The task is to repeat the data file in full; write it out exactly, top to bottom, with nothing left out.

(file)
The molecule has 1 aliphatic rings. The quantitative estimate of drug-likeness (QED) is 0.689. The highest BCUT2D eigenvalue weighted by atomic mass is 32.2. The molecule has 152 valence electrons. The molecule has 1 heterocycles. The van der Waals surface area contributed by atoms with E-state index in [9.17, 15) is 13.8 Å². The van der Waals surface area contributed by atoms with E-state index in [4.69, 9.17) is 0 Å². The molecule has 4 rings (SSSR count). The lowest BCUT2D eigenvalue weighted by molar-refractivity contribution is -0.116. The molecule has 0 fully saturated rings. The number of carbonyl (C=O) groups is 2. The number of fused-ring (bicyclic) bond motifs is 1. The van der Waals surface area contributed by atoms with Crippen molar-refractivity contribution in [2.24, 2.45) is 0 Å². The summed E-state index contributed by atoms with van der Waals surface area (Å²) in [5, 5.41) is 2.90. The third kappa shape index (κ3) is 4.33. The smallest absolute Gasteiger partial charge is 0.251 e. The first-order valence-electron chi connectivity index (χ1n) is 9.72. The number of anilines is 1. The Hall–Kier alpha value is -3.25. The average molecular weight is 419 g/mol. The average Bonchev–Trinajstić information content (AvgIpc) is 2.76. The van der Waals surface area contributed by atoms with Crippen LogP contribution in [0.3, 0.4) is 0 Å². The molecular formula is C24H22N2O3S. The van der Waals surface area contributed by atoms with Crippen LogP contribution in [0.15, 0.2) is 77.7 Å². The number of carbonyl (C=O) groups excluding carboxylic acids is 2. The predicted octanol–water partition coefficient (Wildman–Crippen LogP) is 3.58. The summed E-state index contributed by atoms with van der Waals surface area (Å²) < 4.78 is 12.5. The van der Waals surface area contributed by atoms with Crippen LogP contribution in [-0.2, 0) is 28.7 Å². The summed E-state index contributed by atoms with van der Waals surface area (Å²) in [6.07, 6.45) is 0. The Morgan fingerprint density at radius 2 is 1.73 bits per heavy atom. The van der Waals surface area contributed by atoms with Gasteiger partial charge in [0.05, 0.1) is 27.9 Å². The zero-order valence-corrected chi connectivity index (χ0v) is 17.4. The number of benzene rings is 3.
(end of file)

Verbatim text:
The molecule has 1 aliphatic rings. The quantitative estimate of drug-likeness (QED) is 0.689. The highest BCUT2D eigenvalue weighted by atomic mass is 32.2. The molecule has 152 valence electrons. The molecule has 1 heterocycles. The van der Waals surface area contributed by atoms with E-state index in [9.17, 15) is 13.8 Å². The van der Waals surface area contributed by atoms with E-state index in [4.69, 9.17) is 0 Å². The molecule has 4 rings (SSSR count). The lowest BCUT2D eigenvalue weighted by molar-refractivity contribution is -0.116. The molecule has 0 fully saturated rings. The number of carbonyl (C=O) groups is 2. The number of fused-ring (bicyclic) bond motifs is 1. The van der Waals surface area contributed by atoms with Crippen molar-refractivity contribution in [2.24, 2.45) is 0 Å². The summed E-state index contributed by atoms with van der Waals surface area (Å²) in [5, 5.41) is 2.90. The third kappa shape index (κ3) is 4.33. The smallest absolute Gasteiger partial charge is 0.251 e. The first-order valence-electron chi connectivity index (χ1n) is 9.72. The number of anilines is 1. The Hall–Kier alpha value is -3.25. The average molecular weight is 419 g/mol. The average Bonchev–Trinajstić information content (AvgIpc) is 2.76. The van der Waals surface area contributed by atoms with Crippen LogP contribution in [0.3, 0.4) is 0 Å². The molecular formula is C24H22N2O3S. The van der Waals surface area contributed by atoms with Crippen LogP contribution in [0.15, 0.2) is 77.7 Å². The number of carbonyl (C=O) groups excluding carboxylic acids is 2. The predicted octanol–water partition coefficient (Wildman–Crippen LogP) is 3.58. The summed E-state index contributed by atoms with van der Waals surface area (Å²) < 4.78 is 12.5. The van der Waals surface area contributed by atoms with Crippen LogP contribution in [-0.2, 0) is 28.7 Å². The summed E-state index contributed by atoms with van der Waals surface area (Å²) in [6.07, 6.45) is 0. The Morgan fingerprint density at radius 2 is 1.73 bits per heavy atom. The van der Waals surface area contributed by atoms with Gasteiger partial charge in [0.05, 0.1) is 27.9 Å². The zero-order valence-corrected chi connectivity index (χ0v) is 17.4. The number of benzene rings is 3.